Defendant Allen stated this question as "whether information secured by officers of ... Tennessee entirely, without federal involvement, should be admissible in a federal prosecution notwithstanding violations of state law." Defendant Allen's Brief at 7. It is the defendants' position that in the interest of comity the federal court should have referred to Tennessee's more stringent exclusionary rule.4 Defendants contend that this investigation and eradication of the marijuana stems solely from the activities of state agents.
The government counters defendants' argument by arguing that both federal and state authorities were involved from the inception of the investigation in a cooperative effort. To support its argument, the government cites to defendant Webb's motion for production of state police reports. We find nothing in that motion to indicate that the investigation was a combined state and federal effort. However, Agent Ball testified at the suppression hearing that he had discussed with a D.E.A. agent and the U.S. Attorney's Office investigations of marijuana patches prior to July 28, 1989. From the record it is unclear whether Agent Ball discussed this particular marijuana field or was discussing investigations in general. The government's counsel stated during the sentencing hearing that federal agents were involved in the investigation of this case. Due to the inconclusive nature of the record and the statement by the magistrate judge that "[a]ll of the surveillances and the seizure were carried out by State of Tennessee law enforcement officers," we shall assume for purposes of analysis that no federal officers or agents were involved in this investigation, at least not directly, until after the seizure of marijuana had occurred.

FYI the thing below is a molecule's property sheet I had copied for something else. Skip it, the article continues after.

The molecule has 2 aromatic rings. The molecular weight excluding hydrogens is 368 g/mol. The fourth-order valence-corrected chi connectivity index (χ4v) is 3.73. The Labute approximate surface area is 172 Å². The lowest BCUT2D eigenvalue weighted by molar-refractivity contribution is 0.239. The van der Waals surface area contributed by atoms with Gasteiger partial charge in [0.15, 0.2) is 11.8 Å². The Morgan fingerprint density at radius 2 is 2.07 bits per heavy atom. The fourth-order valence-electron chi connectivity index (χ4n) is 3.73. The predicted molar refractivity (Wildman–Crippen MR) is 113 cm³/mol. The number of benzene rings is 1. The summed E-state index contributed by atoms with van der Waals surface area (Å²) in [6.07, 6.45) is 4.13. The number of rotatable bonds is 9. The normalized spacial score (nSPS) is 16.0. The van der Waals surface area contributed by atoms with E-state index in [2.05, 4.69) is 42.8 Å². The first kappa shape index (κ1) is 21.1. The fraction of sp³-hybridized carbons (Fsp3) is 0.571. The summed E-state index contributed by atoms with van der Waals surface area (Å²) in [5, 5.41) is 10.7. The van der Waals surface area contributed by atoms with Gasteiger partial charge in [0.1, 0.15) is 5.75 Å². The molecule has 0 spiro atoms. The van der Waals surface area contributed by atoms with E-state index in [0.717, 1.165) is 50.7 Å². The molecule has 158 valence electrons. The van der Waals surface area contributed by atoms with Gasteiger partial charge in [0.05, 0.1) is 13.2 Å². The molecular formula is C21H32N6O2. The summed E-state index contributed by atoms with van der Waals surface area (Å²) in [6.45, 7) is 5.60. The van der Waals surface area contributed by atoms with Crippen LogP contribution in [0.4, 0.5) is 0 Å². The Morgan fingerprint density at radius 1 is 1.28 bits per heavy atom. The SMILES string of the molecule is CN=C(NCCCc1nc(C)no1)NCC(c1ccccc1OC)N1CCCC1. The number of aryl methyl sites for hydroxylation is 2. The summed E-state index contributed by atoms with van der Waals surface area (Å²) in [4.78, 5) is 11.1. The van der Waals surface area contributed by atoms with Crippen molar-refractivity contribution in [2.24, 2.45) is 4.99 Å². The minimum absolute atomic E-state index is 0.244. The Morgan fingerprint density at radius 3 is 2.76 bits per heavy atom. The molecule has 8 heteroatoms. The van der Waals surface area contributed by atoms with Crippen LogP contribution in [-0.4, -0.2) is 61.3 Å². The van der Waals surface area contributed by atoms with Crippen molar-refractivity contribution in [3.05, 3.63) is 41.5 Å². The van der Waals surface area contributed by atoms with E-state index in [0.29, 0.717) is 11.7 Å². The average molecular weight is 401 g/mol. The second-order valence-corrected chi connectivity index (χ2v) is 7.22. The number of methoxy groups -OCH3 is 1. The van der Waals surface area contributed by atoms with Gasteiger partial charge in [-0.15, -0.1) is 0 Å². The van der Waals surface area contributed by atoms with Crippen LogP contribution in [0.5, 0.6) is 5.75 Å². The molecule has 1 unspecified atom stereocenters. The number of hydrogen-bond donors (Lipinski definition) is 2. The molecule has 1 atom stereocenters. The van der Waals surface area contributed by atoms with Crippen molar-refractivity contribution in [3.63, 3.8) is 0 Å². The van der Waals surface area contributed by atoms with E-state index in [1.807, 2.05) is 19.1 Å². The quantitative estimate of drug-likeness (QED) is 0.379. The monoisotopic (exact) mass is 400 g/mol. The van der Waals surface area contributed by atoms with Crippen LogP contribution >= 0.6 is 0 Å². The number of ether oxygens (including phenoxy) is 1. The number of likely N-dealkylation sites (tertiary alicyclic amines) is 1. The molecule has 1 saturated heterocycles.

The defendants set forth two basic arguments. The first is that in the interest of comity, the federal court should defer to the state's more stringent exclusionary rule. Defendants cite several cases, none of which are on point.
Defendant Webb cites United States v. Di Re, 332 U.S. 581, 68 S.Ct. 222, 92 L.Ed. 210 (1948), for the proposition that unless a federal statute declares otherwise, state officers shall follow state law when they investigate federal crimes. However, Di Re addressed the issue of what law would apply in evaluating whether or not an arrest of the defendant by a state law enforcement officer would be a lawful arrest. Furthermore, the Supreme Court did not address the issue of whether or not federal law as opposed to state law would apply when the issue was the propriety of a search conducted by state law enforcement officers resulting in the seizure of evidence of a federal crime.